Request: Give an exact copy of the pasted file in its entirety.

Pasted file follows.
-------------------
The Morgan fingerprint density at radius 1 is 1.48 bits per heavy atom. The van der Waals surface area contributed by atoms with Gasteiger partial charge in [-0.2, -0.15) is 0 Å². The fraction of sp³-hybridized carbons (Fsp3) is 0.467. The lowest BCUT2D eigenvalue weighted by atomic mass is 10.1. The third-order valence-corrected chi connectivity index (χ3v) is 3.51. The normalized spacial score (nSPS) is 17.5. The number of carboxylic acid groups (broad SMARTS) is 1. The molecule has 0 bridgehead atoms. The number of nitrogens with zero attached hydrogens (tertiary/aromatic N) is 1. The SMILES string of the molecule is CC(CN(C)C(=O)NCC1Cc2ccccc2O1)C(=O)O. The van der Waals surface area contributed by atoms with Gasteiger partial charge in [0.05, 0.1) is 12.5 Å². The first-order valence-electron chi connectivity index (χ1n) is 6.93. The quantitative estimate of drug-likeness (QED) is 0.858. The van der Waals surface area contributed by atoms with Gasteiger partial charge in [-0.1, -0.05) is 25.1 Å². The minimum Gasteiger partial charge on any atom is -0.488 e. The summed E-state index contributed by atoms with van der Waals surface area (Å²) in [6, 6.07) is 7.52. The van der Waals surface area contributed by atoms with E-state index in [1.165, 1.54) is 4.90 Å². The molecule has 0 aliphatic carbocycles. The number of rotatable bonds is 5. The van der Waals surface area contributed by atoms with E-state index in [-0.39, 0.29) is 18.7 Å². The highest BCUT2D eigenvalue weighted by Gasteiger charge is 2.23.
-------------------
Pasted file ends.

The Morgan fingerprint density at radius 1 is 1.48 bits per heavy atom. The van der Waals surface area contributed by atoms with Gasteiger partial charge in [-0.2, -0.15) is 0 Å². The fraction of sp³-hybridized carbons (Fsp3) is 0.467. The lowest BCUT2D eigenvalue weighted by atomic mass is 10.1. The third-order valence-corrected chi connectivity index (χ3v) is 3.51. The normalized spacial score (nSPS) is 17.5. The number of carboxylic acid groups (broad SMARTS) is 1. The molecule has 0 bridgehead atoms. The number of nitrogens with zero attached hydrogens (tertiary/aromatic N) is 1. The SMILES string of the molecule is CC(CN(C)C(=O)NCC1Cc2ccccc2O1)C(=O)O. The van der Waals surface area contributed by atoms with Gasteiger partial charge in [0.05, 0.1) is 12.5 Å². The first-order valence-electron chi connectivity index (χ1n) is 6.93. The quantitative estimate of drug-likeness (QED) is 0.858. The van der Waals surface area contributed by atoms with Gasteiger partial charge in [-0.1, -0.05) is 25.1 Å². The minimum Gasteiger partial charge on any atom is -0.488 e. The summed E-state index contributed by atoms with van der Waals surface area (Å²) in [6, 6.07) is 7.52. The van der Waals surface area contributed by atoms with E-state index in [1.165, 1.54) is 4.90 Å². The molecule has 0 aliphatic carbocycles. The number of rotatable bonds is 5. The van der Waals surface area contributed by atoms with E-state index in [-0.39, 0.29) is 18.7 Å². The highest BCUT2D eigenvalue weighted by Gasteiger charge is 2.23.